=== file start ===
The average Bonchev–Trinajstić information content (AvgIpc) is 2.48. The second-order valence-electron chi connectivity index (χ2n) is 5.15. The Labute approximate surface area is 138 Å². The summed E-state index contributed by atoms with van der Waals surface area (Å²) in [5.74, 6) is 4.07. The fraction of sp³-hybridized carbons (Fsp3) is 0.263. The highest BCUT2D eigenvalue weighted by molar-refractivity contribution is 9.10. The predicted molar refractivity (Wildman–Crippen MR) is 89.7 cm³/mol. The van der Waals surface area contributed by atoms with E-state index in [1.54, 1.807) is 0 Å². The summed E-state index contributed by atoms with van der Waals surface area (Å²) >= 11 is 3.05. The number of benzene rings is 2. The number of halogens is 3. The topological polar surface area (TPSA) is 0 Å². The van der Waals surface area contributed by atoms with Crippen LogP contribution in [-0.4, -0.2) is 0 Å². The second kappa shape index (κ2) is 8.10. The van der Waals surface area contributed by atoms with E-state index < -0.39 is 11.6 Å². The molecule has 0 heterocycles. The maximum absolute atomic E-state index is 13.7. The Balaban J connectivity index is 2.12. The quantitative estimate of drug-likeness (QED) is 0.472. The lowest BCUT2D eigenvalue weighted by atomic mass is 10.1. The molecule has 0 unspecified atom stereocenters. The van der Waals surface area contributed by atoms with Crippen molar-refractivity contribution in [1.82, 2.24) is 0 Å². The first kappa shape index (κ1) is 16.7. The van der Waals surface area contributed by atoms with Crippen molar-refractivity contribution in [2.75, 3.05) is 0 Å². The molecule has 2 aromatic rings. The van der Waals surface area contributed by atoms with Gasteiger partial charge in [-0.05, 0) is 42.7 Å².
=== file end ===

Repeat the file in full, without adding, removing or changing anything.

The average Bonchev–Trinajstić information content (AvgIpc) is 2.48. The second-order valence-electron chi connectivity index (χ2n) is 5.15. The Labute approximate surface area is 138 Å². The summed E-state index contributed by atoms with van der Waals surface area (Å²) in [5.74, 6) is 4.07. The fraction of sp³-hybridized carbons (Fsp3) is 0.263. The highest BCUT2D eigenvalue weighted by molar-refractivity contribution is 9.10. The predicted molar refractivity (Wildman–Crippen MR) is 89.7 cm³/mol. The van der Waals surface area contributed by atoms with E-state index in [1.54, 1.807) is 0 Å². The summed E-state index contributed by atoms with van der Waals surface area (Å²) >= 11 is 3.05. The number of benzene rings is 2. The number of halogens is 3. The topological polar surface area (TPSA) is 0 Å². The van der Waals surface area contributed by atoms with Crippen LogP contribution in [-0.4, -0.2) is 0 Å². The second kappa shape index (κ2) is 8.10. The van der Waals surface area contributed by atoms with E-state index < -0.39 is 11.6 Å². The molecule has 0 heterocycles. The maximum absolute atomic E-state index is 13.7. The Balaban J connectivity index is 2.12. The quantitative estimate of drug-likeness (QED) is 0.472. The lowest BCUT2D eigenvalue weighted by atomic mass is 10.1. The molecule has 0 unspecified atom stereocenters. The van der Waals surface area contributed by atoms with Crippen molar-refractivity contribution in [1.82, 2.24) is 0 Å². The first kappa shape index (κ1) is 16.7. The van der Waals surface area contributed by atoms with Crippen molar-refractivity contribution in [2.75, 3.05) is 0 Å². The molecule has 2 aromatic rings. The van der Waals surface area contributed by atoms with Gasteiger partial charge in [-0.05, 0) is 42.7 Å².